Recording Activity-Dependent Release of BDNF from Hippocampal Neurons

  • Tanja BrigadskiEmail author
  • Petra Lichtenecker
  • Volkmar LessmannEmail author
Part of the Neuromethods book series (NM, volume 143)


Release of brain-derived neurotrophic factor (BDNF) shapes development and synaptic plasticity of neuronal circuits, thereby controlling brain functions. Analysis of activity-dependent BDNF release can be performed by enzyme-linked immunosorbent assay (ELISA) detection methods or western blot analysis. But these methods require sensitive and specific antibodies directed against the protein of interest and do not allow time-resolved subcellular analysis of protein dynamics. However, knowing the kinetics of activity-dependent secretion as well as subcellular localization of BDNF secretion is important to elucidate the pivotal effects of BDNF on synaptic functions in response to changes in synaptic input activity and activity states of the releasing cells.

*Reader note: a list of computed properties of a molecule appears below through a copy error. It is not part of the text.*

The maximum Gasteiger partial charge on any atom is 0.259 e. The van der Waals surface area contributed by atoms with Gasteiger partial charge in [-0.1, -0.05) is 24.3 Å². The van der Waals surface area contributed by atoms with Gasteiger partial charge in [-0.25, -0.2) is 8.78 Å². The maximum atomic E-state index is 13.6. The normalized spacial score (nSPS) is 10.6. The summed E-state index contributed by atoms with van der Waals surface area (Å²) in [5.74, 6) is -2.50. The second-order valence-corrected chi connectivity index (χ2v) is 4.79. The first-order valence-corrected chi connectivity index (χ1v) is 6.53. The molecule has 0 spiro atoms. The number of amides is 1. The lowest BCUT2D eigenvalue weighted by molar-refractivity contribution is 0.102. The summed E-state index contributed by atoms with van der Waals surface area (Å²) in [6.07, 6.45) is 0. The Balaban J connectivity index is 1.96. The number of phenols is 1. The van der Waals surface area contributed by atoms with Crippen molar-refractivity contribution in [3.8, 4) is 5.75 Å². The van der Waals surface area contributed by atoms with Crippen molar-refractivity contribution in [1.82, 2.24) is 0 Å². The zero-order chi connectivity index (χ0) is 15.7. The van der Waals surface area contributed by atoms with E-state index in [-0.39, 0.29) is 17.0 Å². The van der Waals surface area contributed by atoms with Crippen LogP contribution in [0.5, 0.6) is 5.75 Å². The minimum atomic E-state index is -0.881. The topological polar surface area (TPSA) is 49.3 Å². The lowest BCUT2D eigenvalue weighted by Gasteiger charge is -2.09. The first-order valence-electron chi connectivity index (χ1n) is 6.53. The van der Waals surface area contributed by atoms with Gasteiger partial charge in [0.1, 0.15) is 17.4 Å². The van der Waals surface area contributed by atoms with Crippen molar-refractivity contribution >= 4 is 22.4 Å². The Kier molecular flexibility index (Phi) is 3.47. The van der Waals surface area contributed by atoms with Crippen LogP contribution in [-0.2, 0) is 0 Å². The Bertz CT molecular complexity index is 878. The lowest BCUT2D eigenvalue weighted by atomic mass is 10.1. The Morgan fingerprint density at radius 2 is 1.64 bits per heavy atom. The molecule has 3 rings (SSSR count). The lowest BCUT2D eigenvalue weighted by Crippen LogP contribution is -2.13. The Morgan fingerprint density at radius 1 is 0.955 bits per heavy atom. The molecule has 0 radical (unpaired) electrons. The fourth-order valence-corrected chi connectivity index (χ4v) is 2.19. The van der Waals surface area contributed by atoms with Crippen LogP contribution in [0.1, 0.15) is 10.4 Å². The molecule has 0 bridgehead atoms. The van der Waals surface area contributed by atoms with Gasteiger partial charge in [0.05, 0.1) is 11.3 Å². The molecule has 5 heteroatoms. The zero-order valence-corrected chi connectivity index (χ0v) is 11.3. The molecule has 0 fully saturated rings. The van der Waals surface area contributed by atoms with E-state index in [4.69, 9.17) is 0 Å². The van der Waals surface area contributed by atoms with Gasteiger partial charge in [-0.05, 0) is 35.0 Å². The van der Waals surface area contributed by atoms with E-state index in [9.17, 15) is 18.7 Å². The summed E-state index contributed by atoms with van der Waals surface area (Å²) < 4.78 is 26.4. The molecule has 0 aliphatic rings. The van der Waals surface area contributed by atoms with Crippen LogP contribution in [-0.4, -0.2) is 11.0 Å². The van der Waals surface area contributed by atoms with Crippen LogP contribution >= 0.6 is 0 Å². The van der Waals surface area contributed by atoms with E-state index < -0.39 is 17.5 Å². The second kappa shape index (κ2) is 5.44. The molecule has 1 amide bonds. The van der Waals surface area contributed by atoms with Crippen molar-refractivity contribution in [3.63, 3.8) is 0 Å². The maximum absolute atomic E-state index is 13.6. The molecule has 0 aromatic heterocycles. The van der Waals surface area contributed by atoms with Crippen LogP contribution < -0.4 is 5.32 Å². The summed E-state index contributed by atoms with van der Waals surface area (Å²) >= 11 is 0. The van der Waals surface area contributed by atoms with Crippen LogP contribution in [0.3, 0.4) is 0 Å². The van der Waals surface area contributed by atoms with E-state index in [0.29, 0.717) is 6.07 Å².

Here, we describe an assay which allows for analysis of neuropeptide and protein release on the timescale of several hundred milliseconds and at a resolution of 0.5 μm, thus enabling observation of release from single exocytotic vesicles. To this aim, we constructed plasmids coding for BDNF, tagged at the C-terminus with green fluorescence protein (GFP) or mCherry. Following transfection of dissociated rat hippocampal neurons with one of these plasmids, BDNF secretion can be monitored using wide-field fluorescence live cell imaging. Patterns of electrical activity triggering BDNF secretion were identified by parallel whole-cell patch clamp recordings of releasing neurons. Repetitive depolarizing stimulation as well as the generation of repetitive action potentials (APs) led to a robust BDNF release from neuronal processes. Altogether, these results indicate that BDNF release can be elicited with physiological levels of electrical stimulation.


Activity-dependent release BDNF Fusion protein GFP Live cell imaging Neuron Neurotrophins Secretion Time-lapse fluorescence microscopy 



The authors wish to thank Regina Ziegler and Sabine Eichler for excellent technical assistance and Dr. Amelie Baschwitz for comments on the manuscript.


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Copyright information

© Springer Science+Business Media New York 2018

Authors and Affiliations

  1. 1.Department of Informatics and Microsystems TechnologyUniversity of Applied Science KaiserslauternKaiserslauternGermany
  2. 2.Medical FacultyInstitute of Physiology, Otto-von-Guericke-UniversityMagdeburgGermany
  3. 3.Center for Behavioral Brain Sciences (CBBS)MagdeburgGermany

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